The seminal case in the law of waiver and post-conviction relief, Langley v. State (1971), 256 Ind. 199, 267 N.E.2d 538, cited by the Court of Appeals in Mickens III, remains good law. Waiver is an affirmative defense to a petition for post-conviction relief. The State therefore must present a waiver claim before a court can find waiver. When a post-conviction court does not find waiver and denies the petition on other grounds, if the petitioner appeals the State can argue waiver in its appellee's brief without filing a cross-appeal on the issue. T.R. 59(G).

We therefore grant transfer and vacate that portion of the Court of Appeals opinion pertaining to waiver and the State's failure to cross-appeal. The decision of the Court of Appeals is in all other respects affirmed. Indiana Appellate Rule 11(B)(3).

GIVAN and DICKSON, JJ., concur.

DeBRULER, J., dissents with separate opinion in which KRAHULIK, J., concurs.

DeBRULER, Justice, dissenting.

In Johnson v. State (1974), 262 Ind. 183, 313 N.E.2d 542, the prosecutor filed an answer to Johnson's post-conviction petition, alleging that the asserted post-conviction claims had been waived. A post-conviction hearing followed, and the trial court, ignoring the waiver ground, adjudged Johnson's claims to be without substantive merit. This Court, having observed this state of the record, said:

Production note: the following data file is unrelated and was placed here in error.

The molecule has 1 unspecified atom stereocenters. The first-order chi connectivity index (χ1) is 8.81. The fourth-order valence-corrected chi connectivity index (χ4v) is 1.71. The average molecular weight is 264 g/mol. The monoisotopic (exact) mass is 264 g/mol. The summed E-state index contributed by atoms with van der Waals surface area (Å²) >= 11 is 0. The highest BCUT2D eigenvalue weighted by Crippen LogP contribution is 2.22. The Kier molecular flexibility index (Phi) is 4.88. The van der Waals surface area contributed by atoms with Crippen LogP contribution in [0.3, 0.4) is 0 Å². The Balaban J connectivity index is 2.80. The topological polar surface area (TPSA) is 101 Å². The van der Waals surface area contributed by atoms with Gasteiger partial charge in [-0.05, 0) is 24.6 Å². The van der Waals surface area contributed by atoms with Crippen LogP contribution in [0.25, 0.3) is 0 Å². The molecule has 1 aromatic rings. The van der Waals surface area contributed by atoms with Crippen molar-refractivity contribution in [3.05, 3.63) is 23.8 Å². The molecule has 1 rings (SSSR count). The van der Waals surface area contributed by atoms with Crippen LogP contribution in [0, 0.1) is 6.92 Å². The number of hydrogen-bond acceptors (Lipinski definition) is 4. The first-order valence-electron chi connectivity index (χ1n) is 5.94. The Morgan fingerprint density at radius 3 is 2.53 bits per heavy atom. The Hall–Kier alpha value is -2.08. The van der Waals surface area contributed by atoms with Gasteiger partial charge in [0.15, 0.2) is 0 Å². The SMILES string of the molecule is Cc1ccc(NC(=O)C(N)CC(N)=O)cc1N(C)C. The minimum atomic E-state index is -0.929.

The State in its answer brief on appeal makes persuasive arguments that each of the grounds for relief, relied upon by appellant in the trial proceedings has been waived. [citations omitted] But here, the trial judge, in his findings and conclusions, ignored the issues and evidence of waiver proffered by the State, and instead found that the appellant had failed in his burden of proof. Since the trial judge did not find a waiver to have occurred, and further since the State did not file cross-errors on appeal alleging that the trial court erred in failing to make special findings and conclusions on the issue of waiver, we cannot base our decision here upon waiver principle. Langley v. State, [(1971), 256 Ind. 199, 267 N.E.2d 538].